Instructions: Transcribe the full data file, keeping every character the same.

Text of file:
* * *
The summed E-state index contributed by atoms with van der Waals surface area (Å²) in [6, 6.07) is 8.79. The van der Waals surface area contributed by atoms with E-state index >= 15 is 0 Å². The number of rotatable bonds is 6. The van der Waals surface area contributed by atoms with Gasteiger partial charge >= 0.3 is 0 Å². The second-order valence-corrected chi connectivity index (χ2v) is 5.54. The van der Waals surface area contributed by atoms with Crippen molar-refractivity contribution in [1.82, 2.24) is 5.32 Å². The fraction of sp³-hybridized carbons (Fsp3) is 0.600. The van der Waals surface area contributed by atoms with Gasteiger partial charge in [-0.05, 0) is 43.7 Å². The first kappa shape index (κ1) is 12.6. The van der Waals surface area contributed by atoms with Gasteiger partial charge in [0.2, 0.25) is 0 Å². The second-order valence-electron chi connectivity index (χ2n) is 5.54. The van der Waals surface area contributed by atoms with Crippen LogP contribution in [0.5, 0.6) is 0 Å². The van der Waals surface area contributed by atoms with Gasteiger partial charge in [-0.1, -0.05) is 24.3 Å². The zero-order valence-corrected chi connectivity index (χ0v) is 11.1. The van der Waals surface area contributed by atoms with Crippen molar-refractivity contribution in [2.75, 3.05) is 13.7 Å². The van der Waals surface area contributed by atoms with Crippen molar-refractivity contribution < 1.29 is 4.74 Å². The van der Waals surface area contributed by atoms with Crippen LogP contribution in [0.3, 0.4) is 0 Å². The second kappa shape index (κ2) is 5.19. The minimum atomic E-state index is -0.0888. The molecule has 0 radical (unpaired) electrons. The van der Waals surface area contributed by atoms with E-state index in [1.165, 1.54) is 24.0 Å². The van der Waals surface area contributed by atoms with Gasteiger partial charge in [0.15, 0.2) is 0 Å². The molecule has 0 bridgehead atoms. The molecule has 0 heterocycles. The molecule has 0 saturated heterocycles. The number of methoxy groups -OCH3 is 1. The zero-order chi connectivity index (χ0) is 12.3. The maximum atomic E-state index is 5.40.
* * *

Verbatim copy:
The summed E-state index contributed by atoms with van der Waals surface area (Å²) in [6, 6.07) is 8.79. The van der Waals surface area contributed by atoms with E-state index >= 15 is 0 Å². The number of rotatable bonds is 6. The van der Waals surface area contributed by atoms with Gasteiger partial charge >= 0.3 is 0 Å². The second-order valence-corrected chi connectivity index (χ2v) is 5.54. The van der Waals surface area contributed by atoms with Crippen molar-refractivity contribution in [1.82, 2.24) is 5.32 Å². The fraction of sp³-hybridized carbons (Fsp3) is 0.600. The van der Waals surface area contributed by atoms with Gasteiger partial charge in [-0.05, 0) is 43.7 Å². The first kappa shape index (κ1) is 12.6. The van der Waals surface area contributed by atoms with Gasteiger partial charge in [0.2, 0.25) is 0 Å². The second-order valence-electron chi connectivity index (χ2n) is 5.54. The van der Waals surface area contributed by atoms with Crippen LogP contribution in [0.5, 0.6) is 0 Å². The van der Waals surface area contributed by atoms with Gasteiger partial charge in [-0.1, -0.05) is 24.3 Å². The zero-order valence-corrected chi connectivity index (χ0v) is 11.1. The van der Waals surface area contributed by atoms with Crippen molar-refractivity contribution in [2.75, 3.05) is 13.7 Å². The van der Waals surface area contributed by atoms with Crippen molar-refractivity contribution < 1.29 is 4.74 Å². The van der Waals surface area contributed by atoms with Crippen LogP contribution in [0.3, 0.4) is 0 Å². The second kappa shape index (κ2) is 5.19. The minimum atomic E-state index is -0.0888. The molecule has 0 radical (unpaired) electrons. The van der Waals surface area contributed by atoms with E-state index in [1.165, 1.54) is 24.0 Å². The van der Waals surface area contributed by atoms with Gasteiger partial charge in [0.15, 0.2) is 0 Å². The molecule has 0 bridgehead atoms. The molecule has 0 heterocycles. The molecule has 0 saturated heterocycles. The number of methoxy groups -OCH3 is 1. The zero-order chi connectivity index (χ0) is 12.3. The maximum atomic E-state index is 5.40.